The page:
The Crazy Years Cocktail



Paris, 1925: Kiki de Montparnasse was dancing on tabletops and flashing her tits at cafe patrons for a few sou per gawk. Gertrude Stein presided over her salon like a Roman emperor, giving literary advise to the likes of Earnest Hemingway. The half-blind James Joyce was hanging out with Sylvia Beach and Ezra Pound at Shakespeare and Company bookstore on the rue de l’Odéon. F. Scott and Zelda were drinking too much champagne and making a nuisance of themselves. In the early morning hours at the corner cafe, les boushers and les boulangers shared their café crémes with the prostitutes just getting off work. Soon the aspiring artists and writers will show up to discuss art and scratch out another poem. The new French president, Deschanel , went mad (having on separate occasions walked fully clothed into a lake, talked to trees, received the British ambassador naked but for his decorations of office, and fell off a train), and had to resign. He was elected to the senate the next year.

Les années folles. Crazy years, indeed.

After the horrors of the First World War, the economy as well as the landscape was in tatters: unemployment, after the demobilization of the largest French army ever raised, was rampant. The French franc had fallen to an all time low against the dollar. Bad for the French, but great for visiting Americans and expatriates interested in taking in a little of la vie Parisienne.  American bars cropped up everywhere, slinging drinks to an anxious public ready to have a good time and forget their troubles for a while.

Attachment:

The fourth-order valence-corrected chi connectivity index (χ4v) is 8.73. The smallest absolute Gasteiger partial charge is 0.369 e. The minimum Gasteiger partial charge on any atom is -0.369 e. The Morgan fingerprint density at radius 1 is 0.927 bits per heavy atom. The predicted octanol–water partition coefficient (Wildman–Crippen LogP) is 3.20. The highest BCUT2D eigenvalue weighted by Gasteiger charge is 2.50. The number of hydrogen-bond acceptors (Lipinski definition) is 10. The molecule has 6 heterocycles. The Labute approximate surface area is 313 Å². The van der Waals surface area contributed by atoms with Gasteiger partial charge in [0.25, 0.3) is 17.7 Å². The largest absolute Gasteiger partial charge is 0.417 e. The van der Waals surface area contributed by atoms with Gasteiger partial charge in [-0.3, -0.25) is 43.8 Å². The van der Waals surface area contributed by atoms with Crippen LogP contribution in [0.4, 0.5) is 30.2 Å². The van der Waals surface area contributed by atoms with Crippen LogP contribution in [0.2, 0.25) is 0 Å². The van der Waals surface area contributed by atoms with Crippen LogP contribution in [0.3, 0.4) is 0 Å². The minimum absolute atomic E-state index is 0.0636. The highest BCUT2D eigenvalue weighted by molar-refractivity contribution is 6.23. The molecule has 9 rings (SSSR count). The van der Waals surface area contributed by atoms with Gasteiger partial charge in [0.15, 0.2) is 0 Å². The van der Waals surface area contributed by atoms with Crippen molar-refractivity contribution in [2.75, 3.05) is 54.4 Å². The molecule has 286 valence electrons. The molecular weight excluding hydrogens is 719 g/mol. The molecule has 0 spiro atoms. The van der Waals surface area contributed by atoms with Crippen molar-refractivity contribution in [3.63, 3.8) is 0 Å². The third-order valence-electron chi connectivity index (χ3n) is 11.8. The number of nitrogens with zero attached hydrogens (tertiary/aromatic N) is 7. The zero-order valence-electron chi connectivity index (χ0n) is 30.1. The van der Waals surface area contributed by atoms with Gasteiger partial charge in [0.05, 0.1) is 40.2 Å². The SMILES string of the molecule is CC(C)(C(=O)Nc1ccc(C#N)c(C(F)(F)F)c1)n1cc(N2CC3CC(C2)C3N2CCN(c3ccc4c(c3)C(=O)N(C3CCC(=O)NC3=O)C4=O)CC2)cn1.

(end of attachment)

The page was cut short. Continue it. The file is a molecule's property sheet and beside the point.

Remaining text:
This cocktail, a Zozzled Cocktail original, is a straight ahead slugger combining American whiskey with French brandy and Benedictine, a sweet, herbal liqueur. It is also an equal parts recipe so it’s easy to remember.

The Crazy Years Cocktail

1½ oz Rye or Bourbon Whiskey

1 oz Brandy

½ oz Benedictine

1-2 dashes Angostura Bitters

Stir ingredients with ice until cold. Strain into a chilled cocktail glass and garnish with a lemon peel, squeezed to express the oils.

Le Dôme, La Rotonde, and La Coupole, favorite hangouts of Montparnasse artist’s, writers, and Russian émgrés have changed dramatically over the years (lord knows the prices have gone up!), and most of the American bars of the 1920s are long gone, but the nostalgic charm of Paris never fades. You can still “rent” a table at one of the cafes for the price of a cup of coffee and sketch the lady sitting two tables down, sipping her vermouth and ice, or scribble away at your next great novel. And if you close your eyes and listen to the barmen working behind the counter, the clink of glasses on the marble top tables, the idle chitchat in French and American, it could be 1925. Picasso or Man Ray could walk through the door at any moment.


Artists Kissling and Picasso with Mlle. Paquerette, Picasso’s girlfriend, at La Rotonde.

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